“…There are many chal­lenges, in many ways, but you try to adapt to the new life be­cause it’s like you never re­ally… you never pre­pare for this…At first it’s go­ing to bring all thoughts to your mind and those kinda thing, like you have to adapt to this new world, you have to do things dif­fer­ently, you have to like say things dif­fer­ently, your prospects about life and peo­ple and things change and you see things on a dif­fer­ent ground, from dif­fer­ent points and so on,” he stated.

Robert­son noted that his client is in “re­mark­ably good spir­its” for some­body who has lost both his hands.

“I met with him less than a month or just about a month af­ter the ac­ci­dent and I could not be­lieve that some­body who had suf­fered such a tragic ac­ci­dent was in as good spir­its as he was. I did not see at the time some­body who was will­ing to give up and say that that was the end of his road, and I think that was pretty re­mark­able,” he com­mented.

The at­tor­ney noted that while Pyle has re­ceived a lot of sup­port from his fam­ily, the ac­ci­dent has had a “dev­as­tat­ing im­pact,” ef­fec­tively re­mov­ing him from the role of prin­ci­pal bread­win­ner of the house­hold. He fur­ther stated that while he had ini­tially re­ceived the sup­port of his em­ployer, Pyle has not had a reg­u­lar source of in­come for weeks.

Robert­son will be fil­ing lit­i­ga­tion on Pyle’s be­half against all rel­e­vant par­ties in a bid to se­cure the fu­ture of his client.

“I am look­ing at all po­ten­tial av­enues of li­a­bil­ity along with all po­ten­tial de­fen­dants in this mat­ter,” Robert­son stated. The ac­tual date of fil­ing has not been re­vealed, but Robert­son said that let­ters of no­tice have al­ready been is­sued.

“Our goal is to try and put Mel­roy back into the po­si­tion he would have been in if this thing had not oc­curred, not only for present, but look­ing down the road to his fu­ture, both as far as his per­sonal ca­reer is con­cerned and also as a par­ent, the kinds of things that a fa­ther would like to do with his chil­dren… our goal is to en­sure he comes as close as pos­si­ble to be­ing able to do things that he had planned to do, as we pos­si­bly can,” said Robert­son.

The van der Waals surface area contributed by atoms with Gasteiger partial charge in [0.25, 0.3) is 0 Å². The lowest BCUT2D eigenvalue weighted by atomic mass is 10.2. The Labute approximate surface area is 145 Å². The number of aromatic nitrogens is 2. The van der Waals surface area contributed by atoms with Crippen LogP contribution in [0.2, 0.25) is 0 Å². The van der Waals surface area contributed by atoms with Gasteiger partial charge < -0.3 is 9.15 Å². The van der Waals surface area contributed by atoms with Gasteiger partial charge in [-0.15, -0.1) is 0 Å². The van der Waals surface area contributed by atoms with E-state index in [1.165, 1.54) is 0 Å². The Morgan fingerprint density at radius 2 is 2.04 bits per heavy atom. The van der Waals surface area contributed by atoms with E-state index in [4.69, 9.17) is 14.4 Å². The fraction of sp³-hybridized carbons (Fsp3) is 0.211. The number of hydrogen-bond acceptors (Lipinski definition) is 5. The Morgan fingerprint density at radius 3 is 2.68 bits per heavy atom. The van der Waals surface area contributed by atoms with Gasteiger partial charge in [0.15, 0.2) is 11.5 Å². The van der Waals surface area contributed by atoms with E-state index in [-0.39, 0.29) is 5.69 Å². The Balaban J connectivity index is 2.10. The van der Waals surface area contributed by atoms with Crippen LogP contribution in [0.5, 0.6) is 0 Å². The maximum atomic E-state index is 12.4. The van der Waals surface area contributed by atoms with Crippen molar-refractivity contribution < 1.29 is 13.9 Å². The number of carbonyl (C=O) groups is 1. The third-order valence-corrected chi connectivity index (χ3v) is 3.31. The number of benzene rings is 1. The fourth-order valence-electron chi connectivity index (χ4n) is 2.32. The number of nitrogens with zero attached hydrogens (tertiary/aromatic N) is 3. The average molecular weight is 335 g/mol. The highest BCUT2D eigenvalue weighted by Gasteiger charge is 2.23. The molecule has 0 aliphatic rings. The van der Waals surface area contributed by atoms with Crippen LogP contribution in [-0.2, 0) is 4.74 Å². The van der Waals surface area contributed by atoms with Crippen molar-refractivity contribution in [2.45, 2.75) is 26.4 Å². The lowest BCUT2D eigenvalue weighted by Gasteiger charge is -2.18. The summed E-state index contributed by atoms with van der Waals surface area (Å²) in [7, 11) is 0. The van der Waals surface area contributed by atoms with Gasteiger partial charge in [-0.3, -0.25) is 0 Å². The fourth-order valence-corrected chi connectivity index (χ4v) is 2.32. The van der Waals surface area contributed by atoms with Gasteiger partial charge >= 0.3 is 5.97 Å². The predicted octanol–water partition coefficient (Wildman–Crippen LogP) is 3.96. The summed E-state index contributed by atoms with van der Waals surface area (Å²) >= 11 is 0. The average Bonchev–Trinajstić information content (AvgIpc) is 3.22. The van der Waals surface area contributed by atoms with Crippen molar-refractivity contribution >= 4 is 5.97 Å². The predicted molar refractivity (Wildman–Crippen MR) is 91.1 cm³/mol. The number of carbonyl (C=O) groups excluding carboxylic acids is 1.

“No amount of money can com­pen­sate for the loss of both hands for some­body who is that young, but un­for­tu­nately, the law does not pro­vide any other mech­a­nism. We can’t re­grow his hands, but we could try through this process to make sure that there is enough fi­nan­cial se­cu­rity to make sure that he would be able to ful­fill the dreams that he had for him­self and that he was on his way to ful­fill­ing prior to his loss,” the lawyer added.

Robert­son stated that they could not only con­sider the present im­pact but also look to the fu­ture, which in­volves con­sult­ing ex­perts on the po­ten­tial eco­nomic loss and the longterm prog­no­sis on Pyle’s in­jury, such as whether pros­thet­ics ac­quired will have to be re­placed down the line.

“…it’s more than just what meets the eye….there is some psy­cho­log­i­cal dam­age that is done [when] some­body that is sud­denly in the prime of his life with a young wife and young fam­ily loses both hands. And we have to make sure all those as­pects of his loss are as­sessed, not just what meets the eye,” he stated.

Mel­roy Pyle